Seafood Mercury Intake Calculator
all fish and shellfish contain traces of mercury. For most people, the risk
from mercury by eating fish and shellfish is not a health concern. Yet, some
fish and shellfish contain higher levels of mercury that may harm an unborn
baby or young child's developing nervous system. The risks from mercury in fish
and shellfish depend on the amount of fish and shellfish eaten and the levels
of mercury in the fish and shellfish.
By following these three recommendations for selecting and eating fish
or shellfish, women and young children will receive the benefits of eating fish
and shellfish and be confident that they have reduced their exposure to the harmful
effects of mercury.
- Do not eat Shark, Swordfish, King Mackerel, or Tilefish because they contain
high levels of mercury.
- Eat up to 12 ounces (2 average meals) a week of a variety of fish and shellfish
that are lower in mercury. Five of the most commonly eaten fish that are low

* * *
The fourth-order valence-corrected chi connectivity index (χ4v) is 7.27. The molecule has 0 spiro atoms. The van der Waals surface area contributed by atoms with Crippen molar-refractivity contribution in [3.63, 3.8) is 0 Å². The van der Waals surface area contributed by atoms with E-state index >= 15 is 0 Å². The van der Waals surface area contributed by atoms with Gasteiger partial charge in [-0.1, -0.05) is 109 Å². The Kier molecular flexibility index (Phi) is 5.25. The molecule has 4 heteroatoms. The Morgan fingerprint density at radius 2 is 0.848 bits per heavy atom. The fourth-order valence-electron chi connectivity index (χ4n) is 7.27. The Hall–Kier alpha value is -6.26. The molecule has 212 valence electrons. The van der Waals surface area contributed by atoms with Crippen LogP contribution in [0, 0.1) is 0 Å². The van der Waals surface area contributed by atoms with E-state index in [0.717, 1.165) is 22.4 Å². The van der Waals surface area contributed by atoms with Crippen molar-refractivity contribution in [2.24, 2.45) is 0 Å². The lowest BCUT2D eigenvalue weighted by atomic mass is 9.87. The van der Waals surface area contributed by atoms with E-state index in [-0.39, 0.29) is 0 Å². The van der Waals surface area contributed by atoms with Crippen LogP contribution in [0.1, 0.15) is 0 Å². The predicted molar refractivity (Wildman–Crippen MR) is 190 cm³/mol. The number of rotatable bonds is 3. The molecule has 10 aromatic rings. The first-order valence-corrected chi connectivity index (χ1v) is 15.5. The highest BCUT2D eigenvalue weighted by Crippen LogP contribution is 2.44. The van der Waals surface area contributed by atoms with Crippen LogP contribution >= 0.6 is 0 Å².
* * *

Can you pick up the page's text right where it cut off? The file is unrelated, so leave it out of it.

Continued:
in mercury are shrimp, canned light tuna, salmon, pollock, and catfish. Another
commonly eaten fish, albacore ("white") tuna has more mercury than
canned light tuna. So, when choosing your two meals of fish and shellfish,
you may eat up to 6 ounces (one average meal) of albacore tuna per week.
- Check local advisories about the safety of fish caught by family and friends
in your local lakes, rivers, and coastal areas. If no advice is available,
eat up to 6 ounces (one average meal) per week of fish you catch from local
waters, but don't consume any other fish during that week.
If the calculated result is less than 0.7 below, your Mercury levels are likely
within the Environmental Protection Agency's recommended range. If your results
exceed 0.7, your levels may well be higher than EPA recommends. Check with
your local health department, the Federal Department of Health and Human Services
or the EPA for more details.